For the past thirty years, Washington State has been reducing the level of appropriations to higher education. In 1980-81, undergraduate tuition accounted for 25% of the total costs of undergraduate instruction in research universities, while the state covered the remaining 75%. By the 2007-08 academic year, tuition covered 62% and the state only 38%. The trend of disinvestment is also evident in community and technical colleges, with the state decreasing its share from 77% in 1980-81 to 58% in 2007-08.
State Appropriations vs. Tuition as a Percentage of Costs of Instruction in Washington Research Universities
Instead of fighting this retreat by the state, key leaders in public universities and colleges have given legislators an easy way to justify such cuts. The tradeoff that they offer is simple, and, for legislators, enticing: the less money you give us, the more we’ll raise tuition. This strategy has contributed to tuition in Washington escalating out of reach of many state residents. At all levels of public higher education, tuition has risen faster than both inflation and per capita income in the state since 1980.
Cumulative Percentage Increases in Washington Public Higher Education Tuition, Per Capita Income, and Inflation
The National Center for Public Policy and Higher Education’s study found that in 2008 the net college cost (tuition, room, and board minus financial aid) at Washington’s public four-year universities was 31% of the state’s average family income. For families in the bottom two quintiles, those costs equate to 45% of their incomes. Over the past 20 years the total cost (tuition, room, board, and expenses) of attending the University of Washington has grown from one fourth to nearly a third of the median household income for Washingtonians.
Total Costs of Attending University of Washington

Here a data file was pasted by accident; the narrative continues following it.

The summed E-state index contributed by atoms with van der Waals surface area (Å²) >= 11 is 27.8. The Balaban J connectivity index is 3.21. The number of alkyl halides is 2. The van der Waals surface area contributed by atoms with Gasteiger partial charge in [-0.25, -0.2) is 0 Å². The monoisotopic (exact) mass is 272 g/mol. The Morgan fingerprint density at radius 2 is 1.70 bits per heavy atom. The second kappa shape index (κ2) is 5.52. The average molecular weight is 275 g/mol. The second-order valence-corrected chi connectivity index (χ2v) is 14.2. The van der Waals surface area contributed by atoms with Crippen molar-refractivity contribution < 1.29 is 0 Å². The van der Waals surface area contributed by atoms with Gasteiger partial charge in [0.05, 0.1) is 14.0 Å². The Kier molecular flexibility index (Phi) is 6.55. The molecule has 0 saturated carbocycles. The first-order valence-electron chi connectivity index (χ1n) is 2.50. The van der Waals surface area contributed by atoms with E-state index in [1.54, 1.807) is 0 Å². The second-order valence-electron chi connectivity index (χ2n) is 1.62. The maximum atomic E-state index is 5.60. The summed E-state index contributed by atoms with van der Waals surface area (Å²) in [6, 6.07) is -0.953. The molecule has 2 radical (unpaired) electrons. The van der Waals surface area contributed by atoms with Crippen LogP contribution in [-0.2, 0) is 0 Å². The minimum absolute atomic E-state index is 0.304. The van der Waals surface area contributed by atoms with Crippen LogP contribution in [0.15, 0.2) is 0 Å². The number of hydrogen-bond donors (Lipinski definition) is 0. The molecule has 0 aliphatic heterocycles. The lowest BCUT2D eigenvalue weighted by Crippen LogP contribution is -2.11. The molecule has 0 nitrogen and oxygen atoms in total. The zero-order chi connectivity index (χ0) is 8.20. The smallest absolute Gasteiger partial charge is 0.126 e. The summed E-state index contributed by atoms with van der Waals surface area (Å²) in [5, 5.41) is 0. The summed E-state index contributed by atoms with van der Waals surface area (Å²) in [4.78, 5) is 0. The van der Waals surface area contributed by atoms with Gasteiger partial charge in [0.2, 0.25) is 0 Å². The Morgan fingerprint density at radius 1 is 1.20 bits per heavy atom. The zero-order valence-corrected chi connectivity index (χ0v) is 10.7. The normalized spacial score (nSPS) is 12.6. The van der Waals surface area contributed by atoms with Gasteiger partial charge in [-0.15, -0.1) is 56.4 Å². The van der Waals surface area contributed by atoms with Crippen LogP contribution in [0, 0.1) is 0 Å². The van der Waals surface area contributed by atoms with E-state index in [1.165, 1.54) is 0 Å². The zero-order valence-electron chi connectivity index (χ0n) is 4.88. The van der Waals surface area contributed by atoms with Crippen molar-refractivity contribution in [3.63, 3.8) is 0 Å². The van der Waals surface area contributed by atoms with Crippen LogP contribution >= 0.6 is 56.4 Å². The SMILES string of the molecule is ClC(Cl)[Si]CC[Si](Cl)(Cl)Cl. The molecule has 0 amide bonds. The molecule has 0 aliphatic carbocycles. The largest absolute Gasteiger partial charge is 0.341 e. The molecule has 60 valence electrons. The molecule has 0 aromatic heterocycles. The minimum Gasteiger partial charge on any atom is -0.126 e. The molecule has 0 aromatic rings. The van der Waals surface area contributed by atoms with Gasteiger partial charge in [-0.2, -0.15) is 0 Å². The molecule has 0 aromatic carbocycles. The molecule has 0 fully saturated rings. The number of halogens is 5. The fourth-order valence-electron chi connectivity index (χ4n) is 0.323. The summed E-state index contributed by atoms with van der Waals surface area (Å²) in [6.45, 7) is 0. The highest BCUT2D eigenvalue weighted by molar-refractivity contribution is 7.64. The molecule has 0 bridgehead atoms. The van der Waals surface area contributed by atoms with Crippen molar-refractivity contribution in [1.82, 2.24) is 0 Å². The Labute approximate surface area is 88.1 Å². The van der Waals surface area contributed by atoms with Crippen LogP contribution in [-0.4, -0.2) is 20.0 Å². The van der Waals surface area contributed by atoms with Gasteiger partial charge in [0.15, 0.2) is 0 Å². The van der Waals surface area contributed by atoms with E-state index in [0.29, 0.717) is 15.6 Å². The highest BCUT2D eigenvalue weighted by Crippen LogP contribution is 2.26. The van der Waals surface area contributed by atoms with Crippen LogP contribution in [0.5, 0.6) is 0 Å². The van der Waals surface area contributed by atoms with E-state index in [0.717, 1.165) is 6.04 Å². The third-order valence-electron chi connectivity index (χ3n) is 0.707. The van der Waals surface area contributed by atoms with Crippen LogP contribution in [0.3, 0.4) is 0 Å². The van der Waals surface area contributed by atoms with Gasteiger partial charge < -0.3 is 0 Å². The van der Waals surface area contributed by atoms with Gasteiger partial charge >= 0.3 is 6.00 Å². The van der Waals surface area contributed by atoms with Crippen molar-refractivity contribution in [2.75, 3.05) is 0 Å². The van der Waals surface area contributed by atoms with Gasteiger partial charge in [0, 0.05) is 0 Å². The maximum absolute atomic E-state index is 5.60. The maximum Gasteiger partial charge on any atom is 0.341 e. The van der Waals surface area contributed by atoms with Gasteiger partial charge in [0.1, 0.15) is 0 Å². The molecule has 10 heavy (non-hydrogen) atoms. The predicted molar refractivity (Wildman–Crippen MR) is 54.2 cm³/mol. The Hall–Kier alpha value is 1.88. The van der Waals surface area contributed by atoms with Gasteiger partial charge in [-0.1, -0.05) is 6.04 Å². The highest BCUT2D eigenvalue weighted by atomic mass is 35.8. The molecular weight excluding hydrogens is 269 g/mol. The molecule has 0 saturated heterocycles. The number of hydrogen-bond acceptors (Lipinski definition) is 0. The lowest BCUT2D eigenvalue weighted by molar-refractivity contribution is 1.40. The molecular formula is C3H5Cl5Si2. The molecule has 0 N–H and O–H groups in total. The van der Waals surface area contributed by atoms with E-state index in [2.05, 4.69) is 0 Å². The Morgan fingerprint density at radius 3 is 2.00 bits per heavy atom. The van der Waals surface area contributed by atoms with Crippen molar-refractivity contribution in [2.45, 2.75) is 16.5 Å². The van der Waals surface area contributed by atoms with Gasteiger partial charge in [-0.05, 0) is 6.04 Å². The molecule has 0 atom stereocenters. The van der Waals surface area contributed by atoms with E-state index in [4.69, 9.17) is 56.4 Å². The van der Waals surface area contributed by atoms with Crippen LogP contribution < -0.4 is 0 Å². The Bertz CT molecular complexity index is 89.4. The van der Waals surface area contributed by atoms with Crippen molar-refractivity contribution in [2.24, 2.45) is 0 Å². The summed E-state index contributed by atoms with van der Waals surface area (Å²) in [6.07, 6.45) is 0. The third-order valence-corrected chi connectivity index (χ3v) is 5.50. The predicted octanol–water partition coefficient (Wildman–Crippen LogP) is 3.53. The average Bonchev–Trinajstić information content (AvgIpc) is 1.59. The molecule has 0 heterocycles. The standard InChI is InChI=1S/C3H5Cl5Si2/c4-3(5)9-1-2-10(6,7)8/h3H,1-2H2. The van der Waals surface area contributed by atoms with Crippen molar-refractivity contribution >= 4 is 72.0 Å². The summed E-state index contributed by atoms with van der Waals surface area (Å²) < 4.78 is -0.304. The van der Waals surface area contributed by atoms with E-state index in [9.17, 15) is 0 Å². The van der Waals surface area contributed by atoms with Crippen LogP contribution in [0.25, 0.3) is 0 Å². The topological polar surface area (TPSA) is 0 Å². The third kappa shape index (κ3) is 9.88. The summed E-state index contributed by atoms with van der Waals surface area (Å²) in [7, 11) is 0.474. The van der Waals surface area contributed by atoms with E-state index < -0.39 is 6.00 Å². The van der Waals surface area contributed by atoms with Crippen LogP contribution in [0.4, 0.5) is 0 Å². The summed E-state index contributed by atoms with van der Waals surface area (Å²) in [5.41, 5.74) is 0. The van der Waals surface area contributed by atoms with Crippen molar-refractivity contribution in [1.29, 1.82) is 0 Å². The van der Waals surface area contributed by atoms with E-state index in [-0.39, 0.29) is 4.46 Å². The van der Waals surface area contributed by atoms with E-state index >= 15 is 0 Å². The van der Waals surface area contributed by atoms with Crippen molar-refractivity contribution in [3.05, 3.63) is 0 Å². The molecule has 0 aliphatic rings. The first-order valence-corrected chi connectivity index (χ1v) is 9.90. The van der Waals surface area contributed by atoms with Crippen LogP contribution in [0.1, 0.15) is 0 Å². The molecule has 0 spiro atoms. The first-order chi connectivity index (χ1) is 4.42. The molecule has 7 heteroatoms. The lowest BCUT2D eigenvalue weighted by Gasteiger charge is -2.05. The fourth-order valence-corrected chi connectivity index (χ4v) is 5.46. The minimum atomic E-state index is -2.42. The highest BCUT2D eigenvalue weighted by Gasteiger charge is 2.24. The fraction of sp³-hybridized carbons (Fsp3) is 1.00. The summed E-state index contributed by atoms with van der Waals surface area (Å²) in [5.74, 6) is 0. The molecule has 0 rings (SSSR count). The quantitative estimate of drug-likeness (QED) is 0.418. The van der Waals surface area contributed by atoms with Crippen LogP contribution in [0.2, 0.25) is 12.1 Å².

as a percentage of median household income
Even escalating tuition did not provide public colleges with sufficient revenues to maintain the same level of access for the state’s young adults. During the decade from 1998 to 2008, state-funded full-time equivalent enrollments at the state’s four-year public colleges fell relative to population growth, from 15.7% of the state’s 18- to 24-year olds to 14.4%.
State-Funded Full-Time Equivalent Enrollment in Public 4-Year Colleges and Universities
as a percentage of Washington population aged 18-34
Tuition rates are set to rise even faster at Washington’s public colleges and universities over the next two academic years. The 2009-11 operating budget approved by the state legislature cut higher education funding by $617 million – or nearly 16% – from the amount needed to maintain the same level of services without tuition increases, given inflation and population growth.
Mark Emmert, president of the University of Washington, admitted that as a result “the university will have to switch to a much more market-driven model than it has in the past.” Indeed, Washington’s research universities will be increasing tuition prices by 30% over the next two years, while community colleges will be looking at increases of 15% over that same period.
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